courts

Laine Kaplan-Levenson / WWNO

On Tuesday, November 18, environmental reporter Bob Marshall of The Lens sat down with Gladstone Jones, the lead attorney in the lawsuit against oil and gas companies for coastal damages.

Gladstone Jones signed his contract with the levee board based on a sliding scale. The 16 lawyers on the levee board’s legal team will be paid between 22-32 percent, depending on the amount recovered.

After a federal judge ruled that BP's "gross negligence" and "willful misconduct" were to blame for 2010's huge Gulf of Mexico oil spill, the company was exposed to billions in federal fines. The company asked the judge last month to reconsider. And on Thursday, he said no.

The ruling against BP could trigger up to $18 billion in fines under the Clean Water Act — far more than the $3.5 billion the oil company has reportedly set aside for that purpose.

NPR's Jeff Brady reports:

Lawyers for dozens of oil, gas and pipeline companies are heading to federal court in New Orleans.

They will be making their case for dismissal of a lawsuit filed by a levee board.

The Southeast Louisiana Flood Protection Authority-East sued the companies last year. The board says coastal drilling and dredging has contributed to the loss of coastal wetlands that protect New Orleans from hurricanes.

Today’s hearing is before U.S. District Judge Nanette Brown.

Dan Machold / Flickr

Letters are going out this week to residents and businesses in New Orleans, St. Bernard Parish and the east bank of Jefferson Parish notifying them they could receive payments ranging from $1 to $463 for flood damage during Hurricanes Katrina and Rita. The money is coming from a $20 million settlement reached in 2009 with the East Jefferson, Orleans and Lake Borgne Basin levee districts.

anthony posey / Flickr

The Advocate reports that a federal hearing Monday may show who’s legally entitled to use the Zulu Mardi Gras krewe’s name on Facebook.

Zulu Social Aid & Pleasure Club Inc. filed suit against a former associate member for trademark infringement. The lawsuit says the man set up a “Zulu Mardi Gras” Facebook page, and used club trademarks without permission in an attempt to sell invitations to the Zulu Mardi Gras ball, spots on a Zulu float, and one of the club’s coveted coconut throws.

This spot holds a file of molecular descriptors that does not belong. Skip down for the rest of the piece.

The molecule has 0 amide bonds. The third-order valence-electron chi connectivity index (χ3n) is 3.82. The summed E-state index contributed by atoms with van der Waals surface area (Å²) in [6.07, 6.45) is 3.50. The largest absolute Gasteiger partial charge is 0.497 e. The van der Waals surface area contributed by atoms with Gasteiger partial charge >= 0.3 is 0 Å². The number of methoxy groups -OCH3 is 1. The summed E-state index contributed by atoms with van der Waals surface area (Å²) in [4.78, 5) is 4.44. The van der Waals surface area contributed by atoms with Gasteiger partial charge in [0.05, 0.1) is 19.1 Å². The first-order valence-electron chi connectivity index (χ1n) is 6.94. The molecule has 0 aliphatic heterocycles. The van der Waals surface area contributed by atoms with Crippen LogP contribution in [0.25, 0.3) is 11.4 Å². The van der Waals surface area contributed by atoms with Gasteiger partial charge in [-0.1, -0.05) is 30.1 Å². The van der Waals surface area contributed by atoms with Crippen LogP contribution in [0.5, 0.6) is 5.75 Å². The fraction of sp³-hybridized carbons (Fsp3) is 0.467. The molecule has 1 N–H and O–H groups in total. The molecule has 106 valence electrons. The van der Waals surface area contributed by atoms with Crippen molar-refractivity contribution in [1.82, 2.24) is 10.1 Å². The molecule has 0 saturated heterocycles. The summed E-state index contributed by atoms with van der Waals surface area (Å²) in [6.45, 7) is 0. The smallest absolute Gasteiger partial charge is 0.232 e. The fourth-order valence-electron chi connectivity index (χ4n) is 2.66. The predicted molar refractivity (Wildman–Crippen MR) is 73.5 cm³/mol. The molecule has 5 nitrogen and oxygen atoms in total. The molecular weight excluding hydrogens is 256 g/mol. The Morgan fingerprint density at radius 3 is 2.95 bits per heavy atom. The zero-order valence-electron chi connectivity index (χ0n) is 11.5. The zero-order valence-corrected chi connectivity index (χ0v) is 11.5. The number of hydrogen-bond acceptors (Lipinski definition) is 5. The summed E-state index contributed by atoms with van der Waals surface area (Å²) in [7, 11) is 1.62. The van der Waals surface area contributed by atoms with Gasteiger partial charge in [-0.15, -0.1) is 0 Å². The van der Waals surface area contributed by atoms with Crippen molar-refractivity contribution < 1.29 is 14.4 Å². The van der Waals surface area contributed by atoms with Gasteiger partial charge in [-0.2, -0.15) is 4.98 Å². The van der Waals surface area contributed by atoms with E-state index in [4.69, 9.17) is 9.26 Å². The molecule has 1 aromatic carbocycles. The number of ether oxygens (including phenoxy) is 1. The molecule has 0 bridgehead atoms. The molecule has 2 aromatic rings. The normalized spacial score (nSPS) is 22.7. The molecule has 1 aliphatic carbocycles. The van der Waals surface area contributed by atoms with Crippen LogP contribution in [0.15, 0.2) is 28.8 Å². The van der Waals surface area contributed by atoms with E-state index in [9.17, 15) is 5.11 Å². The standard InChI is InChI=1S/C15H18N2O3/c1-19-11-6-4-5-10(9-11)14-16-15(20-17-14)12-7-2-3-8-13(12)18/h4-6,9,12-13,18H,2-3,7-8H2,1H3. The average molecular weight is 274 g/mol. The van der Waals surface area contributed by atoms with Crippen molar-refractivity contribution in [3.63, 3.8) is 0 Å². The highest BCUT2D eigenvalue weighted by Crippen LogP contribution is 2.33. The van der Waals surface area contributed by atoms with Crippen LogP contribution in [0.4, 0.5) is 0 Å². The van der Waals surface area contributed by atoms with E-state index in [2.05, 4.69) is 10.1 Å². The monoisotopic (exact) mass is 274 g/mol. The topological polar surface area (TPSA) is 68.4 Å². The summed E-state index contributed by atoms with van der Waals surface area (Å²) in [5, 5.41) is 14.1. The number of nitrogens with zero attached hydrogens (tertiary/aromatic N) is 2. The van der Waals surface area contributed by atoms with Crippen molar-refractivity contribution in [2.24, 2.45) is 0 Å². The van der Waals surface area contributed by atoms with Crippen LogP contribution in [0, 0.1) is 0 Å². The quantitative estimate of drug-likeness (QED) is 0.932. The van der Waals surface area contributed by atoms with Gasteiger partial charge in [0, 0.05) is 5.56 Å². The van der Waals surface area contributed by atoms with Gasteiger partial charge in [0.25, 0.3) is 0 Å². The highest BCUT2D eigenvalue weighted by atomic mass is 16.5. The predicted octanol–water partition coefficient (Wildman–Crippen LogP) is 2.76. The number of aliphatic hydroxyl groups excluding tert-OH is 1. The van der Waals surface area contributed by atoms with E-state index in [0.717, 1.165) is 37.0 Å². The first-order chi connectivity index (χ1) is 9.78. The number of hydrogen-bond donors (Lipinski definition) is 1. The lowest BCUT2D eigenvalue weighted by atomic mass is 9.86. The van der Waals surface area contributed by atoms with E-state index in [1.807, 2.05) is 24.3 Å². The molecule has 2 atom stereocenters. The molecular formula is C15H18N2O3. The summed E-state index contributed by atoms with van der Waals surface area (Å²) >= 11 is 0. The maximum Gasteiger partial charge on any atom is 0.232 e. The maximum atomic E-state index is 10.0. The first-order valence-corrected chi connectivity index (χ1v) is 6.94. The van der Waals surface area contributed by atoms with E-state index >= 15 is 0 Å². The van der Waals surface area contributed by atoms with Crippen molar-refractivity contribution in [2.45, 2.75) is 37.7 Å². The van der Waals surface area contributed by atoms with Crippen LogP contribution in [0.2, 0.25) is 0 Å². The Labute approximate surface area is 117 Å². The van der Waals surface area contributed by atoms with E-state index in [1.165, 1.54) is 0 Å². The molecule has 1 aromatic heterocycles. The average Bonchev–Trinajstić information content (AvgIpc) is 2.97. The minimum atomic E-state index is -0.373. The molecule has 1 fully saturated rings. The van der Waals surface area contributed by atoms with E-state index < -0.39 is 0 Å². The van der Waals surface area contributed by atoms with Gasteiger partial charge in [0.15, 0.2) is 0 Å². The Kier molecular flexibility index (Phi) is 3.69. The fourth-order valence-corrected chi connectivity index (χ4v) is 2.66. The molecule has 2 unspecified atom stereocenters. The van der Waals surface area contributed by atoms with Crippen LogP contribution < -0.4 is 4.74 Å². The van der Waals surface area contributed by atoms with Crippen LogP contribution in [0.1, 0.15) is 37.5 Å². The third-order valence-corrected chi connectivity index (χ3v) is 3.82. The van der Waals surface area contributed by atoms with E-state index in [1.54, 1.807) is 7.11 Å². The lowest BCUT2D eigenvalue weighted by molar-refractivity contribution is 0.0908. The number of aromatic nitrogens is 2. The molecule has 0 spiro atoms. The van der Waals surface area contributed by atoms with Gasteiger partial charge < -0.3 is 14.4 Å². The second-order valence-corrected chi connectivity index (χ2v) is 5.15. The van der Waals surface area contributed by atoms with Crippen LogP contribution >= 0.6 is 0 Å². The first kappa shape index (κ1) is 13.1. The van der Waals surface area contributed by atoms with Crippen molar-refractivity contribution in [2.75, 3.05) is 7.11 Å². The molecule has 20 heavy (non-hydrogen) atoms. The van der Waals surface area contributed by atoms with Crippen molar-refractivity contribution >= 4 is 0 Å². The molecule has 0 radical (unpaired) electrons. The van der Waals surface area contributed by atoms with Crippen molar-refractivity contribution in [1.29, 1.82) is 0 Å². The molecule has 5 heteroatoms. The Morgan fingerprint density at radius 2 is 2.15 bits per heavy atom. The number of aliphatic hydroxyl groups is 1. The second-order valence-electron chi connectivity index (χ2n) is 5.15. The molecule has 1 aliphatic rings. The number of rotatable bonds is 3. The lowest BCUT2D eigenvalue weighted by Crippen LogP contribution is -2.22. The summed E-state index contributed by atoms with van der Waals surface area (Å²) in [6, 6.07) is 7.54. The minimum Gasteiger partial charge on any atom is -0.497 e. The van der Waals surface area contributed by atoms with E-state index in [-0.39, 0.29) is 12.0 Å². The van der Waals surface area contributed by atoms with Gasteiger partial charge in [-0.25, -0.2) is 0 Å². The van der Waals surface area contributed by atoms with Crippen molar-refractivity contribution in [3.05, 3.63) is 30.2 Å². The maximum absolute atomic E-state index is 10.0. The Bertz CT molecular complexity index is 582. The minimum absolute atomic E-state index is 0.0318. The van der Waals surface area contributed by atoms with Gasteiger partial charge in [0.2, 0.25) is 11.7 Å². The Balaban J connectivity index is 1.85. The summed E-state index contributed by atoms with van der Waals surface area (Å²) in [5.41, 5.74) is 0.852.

Lawyers accused of mishandling damage claims from the 2010 BP oil spill are expected to testify today before a federal judge.

U.S. District Judge Carl Barbier is scheduled to hear the matter.

The lawyers are at the center of a 2013 probe conducted by former FBI director Louis Freeh.

Claims of fraud are linked to a settlement of civil litigation that following the Deepwater Horizon offshore rig disaster. 

The lawyers set to testify today are expected to challenge the report's findings.

Louisiana coastal restoration officials are suing a federal agency over the cost of fixing damage blamed on a now-closed south Louisiana waterway.

The federal court lawsuit was filed Tuesday in New Orleans by the Coastal Restoration and Protection Authority. It notes that the man-made Mississippi River Gulf Outlet is widely blamed for contributing to flooding during Hurricane Katrina in 2005. It says federal law ordering the closure of the channel also requires the U.S. Army Corps of Engineers to restore wetlands damaged by years of poor maintenance of the waterway.

Changes At Orleans Juvenile Court

Oct 16, 2014

As part of the criminal justice reporting partnership between 89.9 WWNO and WYES-TV, Marcia Kavanaugh tells us about changes that are on the horizon for the New Orleans Juvenile Court.

It is presently located at the corner of Poydras and Loyola Avenues, in the same building as Orleans Parish Civil District Court. It is identified by a door simple stating “Juvenile Court.”

But things are about to change — not only the court’s address, but also the number of judges that occupy the juvenile court bench.

What Do New Orleans Criminal Court Judges Do?

Oct 9, 2014
WYES

Election Day is just weeks away. In Orleans Parish, voters will choose who will take a seat on the bench in two sections of Criminal District Court.

In the continuing WWNO/WYES series on the Orleans Parish criminal justice system, WYES Community Projects Producer Marcia Kavanaugh helps us understand what the judges at Criminal Court actually do.

A state judge in Baton Rouge has ruled that Louisiana's Legislature missed its mark when it passed a bill seeking to halt a south Louisiana flood board's lawsuit against dozens of oil, gas and pipeline companies over coastal damage.

The legislation prohibits state agencies and local governments from pursuing such suits. But state District Judge Janice Clark on Monday said the Southeast Louisiana Flood Protection Authority-East is neither a state agency nor a local government.

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